Monday, 10 September 2018

Unexpectedly quit

The file you have been working on for the

last hour is going to crash. We are going to

quit. This computer is going to do that thing

where your screen is going to revert to that

naff image you’ve got on your desktop. The

file that you were working on will stop existing.

It won’t be anywhere. There is a button called

‘diagonistics’ which you can press, wait for about

three weeks and get a message which will say

that an error called something like DF110 (which

is in fact a painkiller) has just happened. This

implies it is your fault that the file has

disappeared. Usually we find that the files that

disappear are ones that punters like you have

grown overly attached to. Perhaps it was a story

or a poem or an article. You were probably

getting locked in, fully engaged with what you

were trying to say, getting that satisfaction where

the words felt right, the phrasing had a kind of

rhythm and the ideas seemed to flow from one

part of the file to another. We expect there

were one or two jokes in there that you had just

made up. OK, not exactly jokes, perhaps more

like wry comments, or that thing where you

repeat things but in different ways for effect.

The weird thing is, we could lay money on it,

you’ve probably forgotten the best bits. That’ll

be because they were so new. And extra-weird

that you had only just made them up, so surely

they were right at the front of your brain so

for goodness sake they should be still there.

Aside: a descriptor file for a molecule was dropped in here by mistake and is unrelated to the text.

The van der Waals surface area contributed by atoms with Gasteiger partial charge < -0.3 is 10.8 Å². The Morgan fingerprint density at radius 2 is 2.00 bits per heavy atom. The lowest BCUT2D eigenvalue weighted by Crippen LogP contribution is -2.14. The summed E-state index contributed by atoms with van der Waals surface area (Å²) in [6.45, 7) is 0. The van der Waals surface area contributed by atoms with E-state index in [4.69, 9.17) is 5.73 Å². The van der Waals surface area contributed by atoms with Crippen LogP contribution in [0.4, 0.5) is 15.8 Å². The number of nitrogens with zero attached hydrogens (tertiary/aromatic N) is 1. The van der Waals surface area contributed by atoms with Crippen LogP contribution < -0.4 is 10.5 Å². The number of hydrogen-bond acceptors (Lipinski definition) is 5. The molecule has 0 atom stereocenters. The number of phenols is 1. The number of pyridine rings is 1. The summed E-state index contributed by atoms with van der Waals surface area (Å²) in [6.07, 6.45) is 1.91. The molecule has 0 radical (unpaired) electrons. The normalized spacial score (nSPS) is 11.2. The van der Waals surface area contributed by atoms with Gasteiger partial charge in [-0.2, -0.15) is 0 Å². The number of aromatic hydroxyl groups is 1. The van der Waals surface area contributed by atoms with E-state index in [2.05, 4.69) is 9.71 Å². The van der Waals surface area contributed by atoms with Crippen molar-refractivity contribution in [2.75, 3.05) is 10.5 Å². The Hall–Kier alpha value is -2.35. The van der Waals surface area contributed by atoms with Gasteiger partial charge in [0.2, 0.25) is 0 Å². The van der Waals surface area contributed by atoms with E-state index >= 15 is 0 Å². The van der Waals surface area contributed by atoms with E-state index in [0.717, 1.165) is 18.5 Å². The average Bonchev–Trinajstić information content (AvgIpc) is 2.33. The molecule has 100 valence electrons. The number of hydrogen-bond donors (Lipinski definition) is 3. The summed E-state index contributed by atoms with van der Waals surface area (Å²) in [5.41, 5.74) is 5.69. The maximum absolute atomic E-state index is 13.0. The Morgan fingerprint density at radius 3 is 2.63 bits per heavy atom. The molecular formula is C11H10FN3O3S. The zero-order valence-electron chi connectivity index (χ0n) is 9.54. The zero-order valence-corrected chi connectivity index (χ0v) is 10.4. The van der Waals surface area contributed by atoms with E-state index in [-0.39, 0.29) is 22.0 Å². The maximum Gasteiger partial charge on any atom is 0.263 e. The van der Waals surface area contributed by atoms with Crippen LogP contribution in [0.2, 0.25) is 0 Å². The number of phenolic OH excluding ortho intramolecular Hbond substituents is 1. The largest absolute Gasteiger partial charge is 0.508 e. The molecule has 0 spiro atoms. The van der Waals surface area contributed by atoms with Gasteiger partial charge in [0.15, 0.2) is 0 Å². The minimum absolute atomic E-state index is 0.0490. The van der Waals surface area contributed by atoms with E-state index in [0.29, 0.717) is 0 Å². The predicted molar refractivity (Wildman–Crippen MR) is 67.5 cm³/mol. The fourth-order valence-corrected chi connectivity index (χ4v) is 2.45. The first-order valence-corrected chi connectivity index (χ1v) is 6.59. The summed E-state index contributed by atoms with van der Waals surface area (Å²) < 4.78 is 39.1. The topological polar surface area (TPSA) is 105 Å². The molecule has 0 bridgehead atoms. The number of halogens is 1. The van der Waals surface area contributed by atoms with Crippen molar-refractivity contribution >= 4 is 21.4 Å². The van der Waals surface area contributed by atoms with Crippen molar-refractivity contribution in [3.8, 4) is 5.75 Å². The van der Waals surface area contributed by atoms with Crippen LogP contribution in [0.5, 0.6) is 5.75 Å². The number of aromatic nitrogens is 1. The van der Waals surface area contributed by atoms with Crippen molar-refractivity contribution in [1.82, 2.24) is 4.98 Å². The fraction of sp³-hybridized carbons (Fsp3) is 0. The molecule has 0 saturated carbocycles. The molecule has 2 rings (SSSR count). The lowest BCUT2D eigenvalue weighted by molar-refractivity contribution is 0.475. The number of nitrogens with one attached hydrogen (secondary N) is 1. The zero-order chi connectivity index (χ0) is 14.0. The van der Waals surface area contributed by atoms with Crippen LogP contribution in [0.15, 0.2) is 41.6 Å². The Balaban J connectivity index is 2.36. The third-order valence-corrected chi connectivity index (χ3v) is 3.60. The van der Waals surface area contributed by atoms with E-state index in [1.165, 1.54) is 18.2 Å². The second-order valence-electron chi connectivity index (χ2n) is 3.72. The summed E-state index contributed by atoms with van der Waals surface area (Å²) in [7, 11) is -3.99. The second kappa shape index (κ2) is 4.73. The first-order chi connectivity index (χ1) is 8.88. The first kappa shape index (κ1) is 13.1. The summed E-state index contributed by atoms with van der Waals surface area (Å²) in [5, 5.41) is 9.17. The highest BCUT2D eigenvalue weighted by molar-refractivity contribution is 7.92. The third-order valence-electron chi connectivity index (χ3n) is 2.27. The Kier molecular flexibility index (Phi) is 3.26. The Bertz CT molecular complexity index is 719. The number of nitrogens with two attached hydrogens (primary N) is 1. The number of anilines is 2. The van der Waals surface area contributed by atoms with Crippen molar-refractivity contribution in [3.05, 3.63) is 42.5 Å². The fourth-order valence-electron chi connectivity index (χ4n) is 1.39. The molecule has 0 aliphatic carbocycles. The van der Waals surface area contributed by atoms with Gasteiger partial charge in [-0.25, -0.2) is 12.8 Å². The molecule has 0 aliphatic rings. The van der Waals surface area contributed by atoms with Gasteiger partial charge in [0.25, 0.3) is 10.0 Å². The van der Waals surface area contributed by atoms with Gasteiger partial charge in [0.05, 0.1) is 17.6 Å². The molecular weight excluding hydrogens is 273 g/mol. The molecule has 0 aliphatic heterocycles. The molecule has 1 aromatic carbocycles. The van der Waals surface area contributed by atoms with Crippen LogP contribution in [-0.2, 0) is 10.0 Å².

But they’re not. Gone. You’ll notice that we’ve

used the word ‘unexpectedly’ before the word

‘quit’ which is not strictly true. It’s not ‘unexpected’

for us. We do it all the time. We roam

round the world unexpectedly quitting all over

the place. Wherever we see a computer that’s been

running along in a fine and dandy way, we

hurl in an ‘unexpectedly quit’. Have a nice day.

All We Like Sheep

It wasn’t that we were enthusiastically Christian.

In fact, we weren’t Christian at all but my brother

who loved singing was in a choir that was going

to sing the ‘Messiah’. Handel’s ‘Messiah’ and he

practised at home. From another part of the flat,

we would hear, ‘Every valley shall be exalted’. It

came into my head: ‘Every va-alley’. And it was

going to be exalted. And the ‘exalted’ came out as

‘exal.....ted’. But which valleys? Where were

these valleys? We went on camping

holidays and walked up valleys. We camped in

a valley in Wales. Would it be exalted? And what

is exalting? How do you exalt a valley? I was 12

and I didn’t have the answer to these questions

but because my parents started singing it round

our flat, ‘Every valley shall be exalted’ as well as

my brother, I didn’t ask. It was just an obvious thing